The template for the appliquéd letters came from a wonderful site called ShinyHappyWorld.com. You can find the adorable free letter templates here. (I used an upside down “W” for the “M” because the letters only come in lower case.) The author, Wendi, has some amazing tutorials, patterns and great YouTube videos. I’m a subscriber to her Shiny Happy emails and I love them – I always learn something new! For example, Wendi often likes to use black thread to outline her appliqué for a more cartoon-like effect. I wouldn’t have chosen black otherwise but I agree – I love how it turned out.
I have a list a bucket list of sewing projects I’d like to tackle this summer. I hope I can Stay tuned!
After numerous FAILED attempts at baby booties, (first attempt being over a year ago) I finally completed a pair of presentable baby booties and I’m so happy!
I bought the patten from OnePaisleyPig on Etsy. Although it is tricky to crochet with black yarn (because it makes stitches hard to see), her pattern was pretty easy to follow. The author also included some photos to help you understand how to join the sole and the tongue to the bootie.
I always go to YouTube for helpful tips because there are so many people out there posting videos. I searched “crochet baby sole” and found a lot of videos that helped explain what to do for that part. You can find a video example here.
Another tip is to make sure that all of the black yarn you’re using is from the same dye lot! Since I used the end of an old black yarn for one boot and started a new skein of yarn (same brand) for the second boot, one came out a little shiny and the other one was matte. Since I didn’t notice the difference until AFTER I crocheted the bootie, I had to cut off the black part of bootie #1 and start again so they would match…tragic!
But even with all the trial and error, I can finally say that I know how to complete a baby bootie and I’m so pumped!
I’ve completed 2 pairs so far to use as toppers on diaper cakes for my friends – they were a hit!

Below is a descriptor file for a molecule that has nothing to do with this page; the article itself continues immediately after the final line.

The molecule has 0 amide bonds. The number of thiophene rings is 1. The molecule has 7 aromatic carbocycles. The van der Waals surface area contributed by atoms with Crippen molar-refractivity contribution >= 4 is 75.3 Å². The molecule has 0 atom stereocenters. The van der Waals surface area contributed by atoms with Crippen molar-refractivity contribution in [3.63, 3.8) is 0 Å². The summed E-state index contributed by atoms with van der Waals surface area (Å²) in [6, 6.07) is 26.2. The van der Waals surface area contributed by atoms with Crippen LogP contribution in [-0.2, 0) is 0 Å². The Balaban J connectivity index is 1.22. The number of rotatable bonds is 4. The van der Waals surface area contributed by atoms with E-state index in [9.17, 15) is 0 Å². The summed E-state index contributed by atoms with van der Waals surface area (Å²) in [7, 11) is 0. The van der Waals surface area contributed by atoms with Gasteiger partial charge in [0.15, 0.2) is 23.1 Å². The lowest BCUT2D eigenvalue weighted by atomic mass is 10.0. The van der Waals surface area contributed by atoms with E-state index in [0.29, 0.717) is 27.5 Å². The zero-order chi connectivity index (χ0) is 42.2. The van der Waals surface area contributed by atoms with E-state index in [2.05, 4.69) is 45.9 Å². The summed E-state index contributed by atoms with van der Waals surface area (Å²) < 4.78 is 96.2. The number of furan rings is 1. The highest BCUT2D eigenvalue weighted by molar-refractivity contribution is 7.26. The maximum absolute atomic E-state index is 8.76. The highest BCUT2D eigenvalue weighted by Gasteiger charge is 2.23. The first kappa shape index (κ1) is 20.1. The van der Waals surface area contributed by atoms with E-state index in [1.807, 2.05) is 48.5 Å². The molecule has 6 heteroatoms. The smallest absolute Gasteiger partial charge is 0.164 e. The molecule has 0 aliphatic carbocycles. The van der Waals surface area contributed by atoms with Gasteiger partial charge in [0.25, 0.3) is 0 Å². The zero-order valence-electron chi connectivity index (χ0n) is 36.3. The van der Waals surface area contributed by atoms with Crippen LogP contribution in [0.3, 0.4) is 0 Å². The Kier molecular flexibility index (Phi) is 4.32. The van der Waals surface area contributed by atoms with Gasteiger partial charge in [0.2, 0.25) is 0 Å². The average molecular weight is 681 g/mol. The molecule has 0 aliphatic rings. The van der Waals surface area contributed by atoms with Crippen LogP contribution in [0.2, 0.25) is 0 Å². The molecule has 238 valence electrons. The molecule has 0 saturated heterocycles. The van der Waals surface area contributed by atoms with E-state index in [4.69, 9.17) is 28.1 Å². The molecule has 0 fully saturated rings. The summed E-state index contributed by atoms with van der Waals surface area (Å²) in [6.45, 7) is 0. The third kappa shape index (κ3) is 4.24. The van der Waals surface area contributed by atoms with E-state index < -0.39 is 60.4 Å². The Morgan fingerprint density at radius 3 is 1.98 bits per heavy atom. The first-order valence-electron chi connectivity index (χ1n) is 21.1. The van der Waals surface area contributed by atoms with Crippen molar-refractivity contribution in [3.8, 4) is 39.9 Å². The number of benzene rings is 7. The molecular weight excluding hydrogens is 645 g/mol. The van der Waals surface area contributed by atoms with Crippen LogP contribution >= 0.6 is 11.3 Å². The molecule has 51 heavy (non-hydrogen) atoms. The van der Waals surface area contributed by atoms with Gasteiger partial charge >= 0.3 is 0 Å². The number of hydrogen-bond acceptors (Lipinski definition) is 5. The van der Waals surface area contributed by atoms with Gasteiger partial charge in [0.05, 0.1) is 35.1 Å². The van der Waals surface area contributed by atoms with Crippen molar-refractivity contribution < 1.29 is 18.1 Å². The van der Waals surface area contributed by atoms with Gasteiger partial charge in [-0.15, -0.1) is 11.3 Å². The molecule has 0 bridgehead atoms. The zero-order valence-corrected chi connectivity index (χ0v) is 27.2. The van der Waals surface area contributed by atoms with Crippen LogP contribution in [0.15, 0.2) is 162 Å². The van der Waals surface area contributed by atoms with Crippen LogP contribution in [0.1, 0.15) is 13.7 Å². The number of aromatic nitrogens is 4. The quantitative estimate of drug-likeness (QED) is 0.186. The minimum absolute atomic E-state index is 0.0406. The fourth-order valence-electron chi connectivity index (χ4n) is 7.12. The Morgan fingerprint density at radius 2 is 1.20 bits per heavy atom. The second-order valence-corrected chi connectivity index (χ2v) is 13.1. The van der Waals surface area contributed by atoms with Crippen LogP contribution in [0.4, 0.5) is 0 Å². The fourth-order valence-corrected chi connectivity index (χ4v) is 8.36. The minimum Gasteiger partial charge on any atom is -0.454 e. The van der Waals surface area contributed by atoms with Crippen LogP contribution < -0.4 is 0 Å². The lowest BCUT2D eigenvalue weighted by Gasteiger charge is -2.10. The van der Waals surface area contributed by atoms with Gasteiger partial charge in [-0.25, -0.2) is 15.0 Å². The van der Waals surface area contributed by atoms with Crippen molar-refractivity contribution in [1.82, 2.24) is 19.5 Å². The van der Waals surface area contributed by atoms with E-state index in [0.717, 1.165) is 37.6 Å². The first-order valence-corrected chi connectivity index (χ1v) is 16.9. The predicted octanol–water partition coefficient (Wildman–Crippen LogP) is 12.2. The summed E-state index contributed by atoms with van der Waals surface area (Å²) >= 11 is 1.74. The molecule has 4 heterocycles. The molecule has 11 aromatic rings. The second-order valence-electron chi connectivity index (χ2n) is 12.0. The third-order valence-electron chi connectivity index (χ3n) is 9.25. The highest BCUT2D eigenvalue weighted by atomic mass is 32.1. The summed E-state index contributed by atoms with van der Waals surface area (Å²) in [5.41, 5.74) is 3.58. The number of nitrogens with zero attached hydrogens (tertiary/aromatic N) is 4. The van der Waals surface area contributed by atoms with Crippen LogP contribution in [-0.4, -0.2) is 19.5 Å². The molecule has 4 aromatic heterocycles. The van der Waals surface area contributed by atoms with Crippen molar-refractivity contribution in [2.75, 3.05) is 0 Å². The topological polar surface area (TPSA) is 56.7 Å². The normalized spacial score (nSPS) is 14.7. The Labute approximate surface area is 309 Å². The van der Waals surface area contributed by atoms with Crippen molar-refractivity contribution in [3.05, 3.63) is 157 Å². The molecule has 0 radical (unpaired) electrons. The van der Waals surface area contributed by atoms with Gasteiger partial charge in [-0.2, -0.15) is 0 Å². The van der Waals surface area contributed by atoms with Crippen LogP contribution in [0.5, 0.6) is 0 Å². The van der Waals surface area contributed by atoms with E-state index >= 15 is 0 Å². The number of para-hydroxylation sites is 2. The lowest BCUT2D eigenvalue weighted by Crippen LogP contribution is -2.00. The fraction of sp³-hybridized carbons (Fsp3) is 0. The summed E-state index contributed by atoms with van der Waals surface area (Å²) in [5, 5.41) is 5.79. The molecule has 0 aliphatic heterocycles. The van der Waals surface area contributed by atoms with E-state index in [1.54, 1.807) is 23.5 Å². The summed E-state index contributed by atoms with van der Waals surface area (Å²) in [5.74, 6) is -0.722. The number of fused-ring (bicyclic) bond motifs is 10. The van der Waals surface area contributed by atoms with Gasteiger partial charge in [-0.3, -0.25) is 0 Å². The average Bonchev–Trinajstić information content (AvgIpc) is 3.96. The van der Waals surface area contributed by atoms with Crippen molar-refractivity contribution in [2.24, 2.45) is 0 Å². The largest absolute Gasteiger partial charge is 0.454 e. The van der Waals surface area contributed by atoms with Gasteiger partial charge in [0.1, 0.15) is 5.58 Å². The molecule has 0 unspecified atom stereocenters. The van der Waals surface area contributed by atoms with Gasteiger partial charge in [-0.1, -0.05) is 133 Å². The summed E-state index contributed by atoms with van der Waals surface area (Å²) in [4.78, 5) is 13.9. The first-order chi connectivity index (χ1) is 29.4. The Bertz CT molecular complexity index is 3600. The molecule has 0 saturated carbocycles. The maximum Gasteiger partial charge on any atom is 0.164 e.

Until next time, happy crochet’ing!
I am loving the Boston Sun chunky yarn I’m using lately however, it’s limited in colour choices. That’s ok, how cute are these fruity buddies?
They all came from different patterns.
Watermelon: The watermelon is loosely based on a free pattern I found on Ravelry. You can find it here. If you’re familiar with crochet terms, the original pattern has you do a base chain of 31 stitches (which was HUGE with the yarn I was using.) I am not great with sizing down patterns but I made this watermelon with a base chain of 15. As you can see, it got a little wonky towards the top! I also added in a row of white – the original pattern doesn’t have that. So…not exactly my best piece but probably good enough for a baby to play with! If anyone out there has any tutorials or tips on how to adjust patterns correctly, please send them my way.
Orange/Clementine: To make this little clementine I used the same pattern that I used for the Two Peas in a Pod that I made recently. I did the magic ring in green and the rest in orange. Piece of cake.
Strawberry: I got the free strawberry pattern from a blog with the address “moist crocheted vagina.” HAHA! Although the blog has a little potty mouth, I find it hilarious and the patterns are great! She has a lot of free play food patterns. You can find the strawberry pattern here.
To finish off all my projects I learned “the ultimate finish” technique from Planet June. She also has a great tutorial with how to embroider on faces here.
Continuing on with my fruit and veggie amigurumi trend that I’ve got going, I made a cheerful carrot!
I’m enjoying making fruits and veggies at the moment because they’re usually only one piece and I’m finding them easy to complete while also learning the ropes of being a new mom. The best part is that my little one can safely play with them when I’m done.
I got this pattern for FREE from Kristi Tullus’ blog. You can find it here. THANKYOU KRISTI! She kindly included all different sizes to make and a great PDF file to refer to. The pattern was clean looking, easy to follow and included nice photos of the details. I used the small size pattern but it looks so big because I’m using chunky Boston Sun yarn in neon orange and a 4.5mm hook. The bumps and texture of each crochet stitch makes it perfect for a teething baby to chew on.
I sewed on the face with black yarn. You can find great tips on sewing faces from Planet June’s blog here.
I encourage you to check out all the tutorials on both blogs mentioned as I feel they’ve really helped my amigurumi skills.
Don’t forget to follow me on instagram @afriendlikeben – you can see my current photos on the left side bar of this blog.
Next up, some fruit!